Graeme Charles Edge was born on March 30, 1941 in Rochester, Staffordshire, and at the age of six months his family returned to Birmingham. His mother was a pianist for the silent movies and his father, grandfather and great-grandfather were all music-hall singers.
Graeme trained as a draughtsman but soon went into music full time. He never started out to be a drummer, he was, in fact the Manager of a group called the Blue Rhythm Band – in those days a Manager of a group was somebody who could move the equipment about and had a house big enough for the band to practice in. Graeme always watched the drummer in the group and fooled around on the drums, but never really drummed professionally until that drummer quit and he had to fill in. He played with the group for three weeks until a replacement was found and then bought his own kit and went to work in earnest.
The first band that Graeme formed was the Silhouettes and The Blue Rhythm Band. He then helped to form Gerry Levene and the Avengers, who recorded one single for Decca, “Dr. Feelgood/It’s Driving Me Wild,” and appeared on TV in “Thank Your Lucky Stars.” The group included Graeme, Spike Hopkins, Johnny Marshall, Gerry Levene plus one other band member.
Roy Wood (later to join The Move and Wizzard) played with the band for a short time. When this group collapsed in April 1964 Graeme formed The R & B Preachers, which included Denny Laine and Clint Warwick, and when that group disbanded the three of them linked up with Ray Thomas and Mike Pinder to form The M & B 5, which later, of course, changed its name to The Moody Blues.
During the Moodies’ break in recording and touring, Graeme released his first solo single recording in 1974 – “We Like To Do It/Shotgun” – and in 1975 released his first solo album “Kick Off Your Muddy Boots,” together with the single “The Tunnel/Bareback Rider.” He lived on the Greek island of Corfu in his 70ft yacht, Delia, and during his ocean-going voyage around the world, he became particularly enamoured with the salsa, calypso, samba and reggae beats when he visited the Caribbean. The voyage helped to inspire his second solo album “Paradise Ballroom,” released in 1977 together with a single “Everybody Needs Somebody/Be My Eyes.”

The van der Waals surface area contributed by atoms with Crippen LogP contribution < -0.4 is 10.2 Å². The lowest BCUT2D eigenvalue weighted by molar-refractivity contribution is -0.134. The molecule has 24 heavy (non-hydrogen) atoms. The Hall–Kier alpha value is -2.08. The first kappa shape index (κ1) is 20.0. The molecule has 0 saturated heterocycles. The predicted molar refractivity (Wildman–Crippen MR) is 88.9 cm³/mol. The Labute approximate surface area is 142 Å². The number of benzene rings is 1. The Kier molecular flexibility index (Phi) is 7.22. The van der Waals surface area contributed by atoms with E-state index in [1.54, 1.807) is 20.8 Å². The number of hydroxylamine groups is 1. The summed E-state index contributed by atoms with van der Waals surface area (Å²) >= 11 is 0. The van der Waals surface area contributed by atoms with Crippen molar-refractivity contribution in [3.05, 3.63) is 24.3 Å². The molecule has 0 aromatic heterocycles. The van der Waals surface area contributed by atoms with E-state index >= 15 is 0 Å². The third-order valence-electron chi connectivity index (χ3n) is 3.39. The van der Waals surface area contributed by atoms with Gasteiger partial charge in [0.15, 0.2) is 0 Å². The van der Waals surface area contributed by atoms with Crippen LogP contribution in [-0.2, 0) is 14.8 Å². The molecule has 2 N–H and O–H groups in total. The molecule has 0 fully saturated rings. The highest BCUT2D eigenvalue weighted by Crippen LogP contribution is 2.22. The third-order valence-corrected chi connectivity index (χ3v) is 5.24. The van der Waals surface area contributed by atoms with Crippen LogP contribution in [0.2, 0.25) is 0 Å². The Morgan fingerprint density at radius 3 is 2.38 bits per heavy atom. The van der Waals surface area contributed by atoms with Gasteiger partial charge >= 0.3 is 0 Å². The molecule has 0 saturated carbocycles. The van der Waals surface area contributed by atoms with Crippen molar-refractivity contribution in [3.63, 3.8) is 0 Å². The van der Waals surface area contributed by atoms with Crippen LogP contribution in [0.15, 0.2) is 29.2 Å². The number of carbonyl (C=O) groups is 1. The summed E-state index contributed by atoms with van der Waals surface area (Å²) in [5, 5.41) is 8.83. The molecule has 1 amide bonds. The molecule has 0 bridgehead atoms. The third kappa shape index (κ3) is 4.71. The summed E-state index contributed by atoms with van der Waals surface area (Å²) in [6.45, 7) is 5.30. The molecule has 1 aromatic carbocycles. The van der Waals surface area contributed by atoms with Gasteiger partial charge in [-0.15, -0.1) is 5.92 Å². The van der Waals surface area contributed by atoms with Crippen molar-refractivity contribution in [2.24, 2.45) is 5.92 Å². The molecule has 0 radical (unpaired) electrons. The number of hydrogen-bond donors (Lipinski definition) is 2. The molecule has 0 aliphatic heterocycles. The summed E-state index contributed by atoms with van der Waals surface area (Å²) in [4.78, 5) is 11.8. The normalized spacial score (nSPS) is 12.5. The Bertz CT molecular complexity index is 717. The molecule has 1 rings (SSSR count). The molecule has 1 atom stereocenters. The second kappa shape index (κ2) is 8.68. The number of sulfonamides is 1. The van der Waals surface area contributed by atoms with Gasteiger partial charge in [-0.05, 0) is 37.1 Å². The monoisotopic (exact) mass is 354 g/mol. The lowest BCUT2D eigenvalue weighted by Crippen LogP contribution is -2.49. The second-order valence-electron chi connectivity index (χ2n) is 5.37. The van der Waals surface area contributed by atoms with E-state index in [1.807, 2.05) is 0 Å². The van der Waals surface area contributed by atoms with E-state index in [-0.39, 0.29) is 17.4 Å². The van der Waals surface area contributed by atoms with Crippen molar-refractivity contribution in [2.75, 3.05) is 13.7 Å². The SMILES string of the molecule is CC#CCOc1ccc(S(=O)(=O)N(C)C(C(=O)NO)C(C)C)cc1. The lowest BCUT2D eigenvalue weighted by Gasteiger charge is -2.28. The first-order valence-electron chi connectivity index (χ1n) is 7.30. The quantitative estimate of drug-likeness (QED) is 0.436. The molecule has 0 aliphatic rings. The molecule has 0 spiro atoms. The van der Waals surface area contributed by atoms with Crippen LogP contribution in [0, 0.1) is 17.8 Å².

In the mid-80’s, for a short period, he did occassional work with a band called Loud, Confident and Rong, a part-time jazz combo made up of several respected musicians who played in various London clubs, including The Marquee. However, he has continued as the drummer for The Moody Blues since they got back together in 1978 to record the album Octave.
Graeme drums with a precision beat while spicing the Moodies’ sound with a wide range of percussion instruments. When away from the spotlight he lists his hobbies as sailing, golf, war films and sci-fi – Graeme is a confirmed Trekkie.
Compositions for The Moody Blues:
“In The Beginning”
“Higher and Higher”
“Don’t You Feel Small”
“The Balance” (with Ray)
“Procession” (with the band)
“After You Came”
“You and Me” (with Justin)
“I’ll Be Level With You”
“The Spirit” (with Patrick Moraz)
Compositions for Solo Recordings:
“Lost In Space”
“Have You Ever Wondered”
“The Tunnel” (with Adrian and paul Gurvitz)
“Something We’d Like To Say”
“Paradise Ballroom” (with Adrian Gurvitz)
“Human” (with Adrian Gurvitz)
“Everybody Needs Somebody” (with Adrian Gurvitz)
“All Is Fair In Love” (with Adrian Gurvitz)
“Down, Down, Down” (with Adrian Gurvitz)
“In The Night Of The Light” (with Adrian Gurvitz)
“Caroline” (with Adrian Gurvitz)
“Be My Eyes” (with Adrian Gurvitz)
Solo Albums (The Graeme edge Band featuring Adrian Ben Gurvitz):
1975 Threshold THS 15 Kick Off Your Muddy Boots
1977 Decca TXS 121 Paradise Ballroom
Solo Singles (The Graeme edge Band featuring Adrian Ben Gurvitz):
1974 Threshold TH 18 We Like To Do It/Shotgun
1975 Threshold TH 22 The Tunnel/Bareback Rider
1977 Deccas F13698 Everybody Needs Somebody/Be My Eyes